Cryonics is the low-temperature preservation of the recently deceased, with the aim of preserving the fine structure of the brain, and thus the data of the mind, for a future in which advanced technology will allow for a return to active life. The odds of success are unknown, but certainly infinitely greater than the zero odds offered by all of the present alternatives. Billions will die from old age before the earliest possible date on which the first complete set of robust rejuvenation therapies will become widespread. Are we really to write them off? I would like to think that we can do better than that - and hence the one viable chance offered by cryonics.
The non-profit cryonics industry, as opposed to the hobbyist endeavors that immediately preceded it, has existed for more than 40 years. Yet it has struggled to grow; over that time, only a few hundred people at most have been preserved. Only in recent years has the subject been treated with greater respect by the media and public, and bridges built with the cryobiology research community, who have long treated cryonics as an assault upon the integrity of their field. Now that reversible vitrification of organs is clearly plausible, and numerous groups are working towards that goal to improve the logistics of organ donation, transplantation, and tissue engineering, it is no longer possible to abitrarily declare that preserving the brain through the same methods is somehow fringe and outlandish.
Still, there are very few cryonics providers in the world, and only one outside the US, although this tiny, still largely non-profit industry also includes a surrounding halo of service and research companies such as Suspended Animation and 21st Century Medicine. These are as much involved in working towards the use of cryonics technologies in other areas of medicine as they are in improving the methodologies used to preserve patients at the end of life. The actual cryonics providers are simply listed: the long-standing US duopoly of the Alcor Life Extension Foundation and Cryonics Institute, and comparatively recent addition of KrioRus in Russia.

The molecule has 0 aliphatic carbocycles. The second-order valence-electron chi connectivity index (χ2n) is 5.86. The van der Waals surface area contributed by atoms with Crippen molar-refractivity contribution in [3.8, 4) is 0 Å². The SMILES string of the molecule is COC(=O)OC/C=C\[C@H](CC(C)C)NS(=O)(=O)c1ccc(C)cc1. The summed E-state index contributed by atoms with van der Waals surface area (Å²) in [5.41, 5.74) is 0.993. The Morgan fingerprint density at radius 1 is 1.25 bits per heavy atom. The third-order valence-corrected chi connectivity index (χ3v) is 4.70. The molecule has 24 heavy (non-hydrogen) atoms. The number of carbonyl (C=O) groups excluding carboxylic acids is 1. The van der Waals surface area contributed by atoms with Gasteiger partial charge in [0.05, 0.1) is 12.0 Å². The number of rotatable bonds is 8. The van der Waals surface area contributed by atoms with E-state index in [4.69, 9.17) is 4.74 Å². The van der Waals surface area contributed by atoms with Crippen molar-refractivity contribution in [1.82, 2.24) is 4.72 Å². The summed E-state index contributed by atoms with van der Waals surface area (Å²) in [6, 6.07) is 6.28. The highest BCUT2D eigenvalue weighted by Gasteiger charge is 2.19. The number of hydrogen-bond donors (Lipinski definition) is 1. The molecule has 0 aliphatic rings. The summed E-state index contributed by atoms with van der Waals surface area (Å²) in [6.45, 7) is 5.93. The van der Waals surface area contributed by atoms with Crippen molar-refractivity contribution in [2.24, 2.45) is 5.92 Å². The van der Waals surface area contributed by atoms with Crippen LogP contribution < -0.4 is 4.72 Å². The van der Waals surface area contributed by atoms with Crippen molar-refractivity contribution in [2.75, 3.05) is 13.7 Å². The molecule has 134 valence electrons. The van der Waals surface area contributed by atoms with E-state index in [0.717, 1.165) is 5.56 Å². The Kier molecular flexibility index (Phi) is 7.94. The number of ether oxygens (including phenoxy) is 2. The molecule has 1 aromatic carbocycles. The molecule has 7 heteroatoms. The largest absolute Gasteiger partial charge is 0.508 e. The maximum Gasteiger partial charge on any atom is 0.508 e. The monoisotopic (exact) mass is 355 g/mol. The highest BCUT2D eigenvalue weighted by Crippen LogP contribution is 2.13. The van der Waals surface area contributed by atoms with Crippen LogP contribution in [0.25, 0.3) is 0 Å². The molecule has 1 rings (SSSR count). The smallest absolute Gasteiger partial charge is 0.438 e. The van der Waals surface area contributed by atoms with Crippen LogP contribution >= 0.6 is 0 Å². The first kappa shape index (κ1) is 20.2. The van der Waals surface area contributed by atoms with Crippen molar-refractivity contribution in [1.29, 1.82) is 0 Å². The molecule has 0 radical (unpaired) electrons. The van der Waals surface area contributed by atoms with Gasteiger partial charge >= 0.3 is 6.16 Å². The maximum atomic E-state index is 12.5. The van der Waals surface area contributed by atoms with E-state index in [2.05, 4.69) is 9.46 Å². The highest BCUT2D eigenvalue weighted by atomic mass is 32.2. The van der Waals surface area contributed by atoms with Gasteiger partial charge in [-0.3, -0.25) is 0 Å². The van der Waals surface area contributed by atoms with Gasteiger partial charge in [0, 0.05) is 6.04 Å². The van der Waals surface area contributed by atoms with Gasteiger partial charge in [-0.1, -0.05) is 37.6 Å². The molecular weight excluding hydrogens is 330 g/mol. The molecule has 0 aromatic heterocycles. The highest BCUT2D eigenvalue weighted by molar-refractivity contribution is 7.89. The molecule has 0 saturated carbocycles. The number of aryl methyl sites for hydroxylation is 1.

Given this, it is encouraging to see that a new group is launching another small US cryonics provider capable of long-term cryopreservation: Oregon Cryonics based in Salem. Their intent is clearly to compete on price with the established US non-profits, as their materials focus on preservation of the brain alone at a comparatively low price point. Assuming they have the technical resources to back up their efforts, and it is always important to carry out due diligence when paying for these sorts of services, then this strikes me as a positive evolution in the industry. More well-founded efforts, and a greater diversity of focus in those efforts, is very welcome. It is a little early for any meaningful public discussion in the cryonics community on the recent press for Oregon Cryonics, and the evolving contents of their web site, but it should be interesting to see what is thought of this approach.
As is usually the case, note that the local press coverage is terrible on the science and specific details. In particular, it is important to note that people are not frozen when cryopreserved, they are vitrified. There is a very big difference between these two things. After 40 years of practice, the operations and methodologies involved in carrying out a cryopreservation have become quite refined. It is also interesting to note that the Oregon Cryonics founder is another individual in the industry who favors the end goal of scanning and emulation of the mind in software rather than restoration of the original tissue, which will always seem to me to be a matter of engineering self-defeat at the final hurdle. A copy is not the self, and survival means survival of the specific package of matter that expresses the self, which means the brain must be restored.